Archive for March 14th, 2019

Campaign secures Neolithic ball for Perth Museum

Thursday, March 14th, 2019

An intricately carved Neolithic stone ball discovered in the Ochil Hills near Sherriffmuir in Perthshire, central Scotland, will stay in its native soil after a fundraising campaign secured it for the Perth Museum and Art Gallery. The 4,000-year-old stone was declared Treasure Trove according to Scottish law and allocated to the Perth Museum, but because budget cuts have slashed its acquisitions budget, the museum had to raise money to secure it. The Perthshire Society of Natural Science opened an online crowd-funding campaign and was able to raise £1625 well before the March 26th deadline. A grant from the National Fund for Acquisitions chipped in matching funds.

Stone balls carved in the Late Stone Age (around 3200 – 2500 BC) are a big thing in Scotland. Out of about 530 that have been found in Northern Europe, 520 of them were found in Scotland. More than a third of them are in the National Museums Scotland in Edinburgh. That the Sheriffmuir Ball will remain local is all the more significant because it is one of fewer than 50 of the known Neolithic balls to have decorative carving and it’s a particularly elaborate one. It’s also one of the most southernly balls ever found in Scotland.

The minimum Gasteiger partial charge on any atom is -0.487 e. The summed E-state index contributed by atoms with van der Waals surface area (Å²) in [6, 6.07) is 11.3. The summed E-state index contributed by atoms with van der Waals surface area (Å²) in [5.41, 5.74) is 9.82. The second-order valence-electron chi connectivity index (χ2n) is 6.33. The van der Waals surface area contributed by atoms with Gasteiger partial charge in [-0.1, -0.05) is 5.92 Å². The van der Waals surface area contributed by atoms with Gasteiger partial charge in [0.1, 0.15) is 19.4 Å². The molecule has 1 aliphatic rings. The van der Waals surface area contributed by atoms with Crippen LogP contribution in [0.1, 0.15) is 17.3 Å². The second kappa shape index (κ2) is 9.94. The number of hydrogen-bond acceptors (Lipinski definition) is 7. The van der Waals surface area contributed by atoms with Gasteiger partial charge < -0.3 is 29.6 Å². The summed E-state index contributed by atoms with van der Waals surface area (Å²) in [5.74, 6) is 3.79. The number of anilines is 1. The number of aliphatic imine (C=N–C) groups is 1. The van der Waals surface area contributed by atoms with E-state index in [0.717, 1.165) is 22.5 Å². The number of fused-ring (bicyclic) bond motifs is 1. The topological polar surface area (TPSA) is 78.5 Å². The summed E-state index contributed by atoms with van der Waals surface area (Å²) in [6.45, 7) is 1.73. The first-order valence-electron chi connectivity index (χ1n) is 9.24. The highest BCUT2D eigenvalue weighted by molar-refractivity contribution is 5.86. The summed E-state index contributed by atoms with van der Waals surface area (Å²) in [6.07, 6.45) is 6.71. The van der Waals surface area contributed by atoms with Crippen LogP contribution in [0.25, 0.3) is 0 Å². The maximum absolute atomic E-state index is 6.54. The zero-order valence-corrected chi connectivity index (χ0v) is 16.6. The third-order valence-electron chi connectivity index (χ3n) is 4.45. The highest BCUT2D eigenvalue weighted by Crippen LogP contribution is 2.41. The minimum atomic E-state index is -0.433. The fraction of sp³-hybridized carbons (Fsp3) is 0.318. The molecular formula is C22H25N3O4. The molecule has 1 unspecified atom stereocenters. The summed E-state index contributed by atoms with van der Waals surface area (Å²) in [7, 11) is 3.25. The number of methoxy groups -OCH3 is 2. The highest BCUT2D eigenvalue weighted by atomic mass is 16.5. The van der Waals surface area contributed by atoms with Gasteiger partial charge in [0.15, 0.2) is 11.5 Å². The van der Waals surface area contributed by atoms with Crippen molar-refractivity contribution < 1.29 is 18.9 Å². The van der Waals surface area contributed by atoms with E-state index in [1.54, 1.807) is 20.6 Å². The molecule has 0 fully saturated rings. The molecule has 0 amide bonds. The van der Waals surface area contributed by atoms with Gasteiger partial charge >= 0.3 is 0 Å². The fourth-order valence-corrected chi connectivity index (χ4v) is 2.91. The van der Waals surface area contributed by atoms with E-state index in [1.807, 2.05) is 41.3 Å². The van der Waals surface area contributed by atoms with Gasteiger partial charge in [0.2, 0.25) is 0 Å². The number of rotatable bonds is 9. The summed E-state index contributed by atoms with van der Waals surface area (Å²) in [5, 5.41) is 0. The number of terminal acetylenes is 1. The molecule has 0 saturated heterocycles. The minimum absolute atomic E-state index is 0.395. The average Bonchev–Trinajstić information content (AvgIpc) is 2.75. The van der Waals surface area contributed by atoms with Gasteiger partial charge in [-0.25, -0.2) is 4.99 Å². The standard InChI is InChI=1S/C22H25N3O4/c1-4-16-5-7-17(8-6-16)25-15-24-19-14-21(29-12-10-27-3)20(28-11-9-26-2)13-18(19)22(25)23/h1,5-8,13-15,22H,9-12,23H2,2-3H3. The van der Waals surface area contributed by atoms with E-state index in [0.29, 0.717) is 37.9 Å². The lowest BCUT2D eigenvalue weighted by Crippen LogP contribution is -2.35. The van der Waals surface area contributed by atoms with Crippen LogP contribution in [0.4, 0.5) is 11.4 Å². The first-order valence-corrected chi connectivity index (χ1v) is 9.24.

Since the first one was discovered 150 years ago, archaeologists have debated what the purpose of the balls might have been. None of them have been found in or near burial, so they were not used as funerary offerings or grave goods. They could have been weapons, tools or status symbols, or perhaps a combination of any of those.

They are roughly the same size and while remaining circular in dimensions, they have been carved to have lobes or knobs. The ones that are decorated have spirals and curved carved into the surface. The Sheriffmuir Ball has a grid pattern on one lobe, five parallel lines on another and an off-center circle on a third.

You can explore it in the 3D model created by National Museums Scotland:

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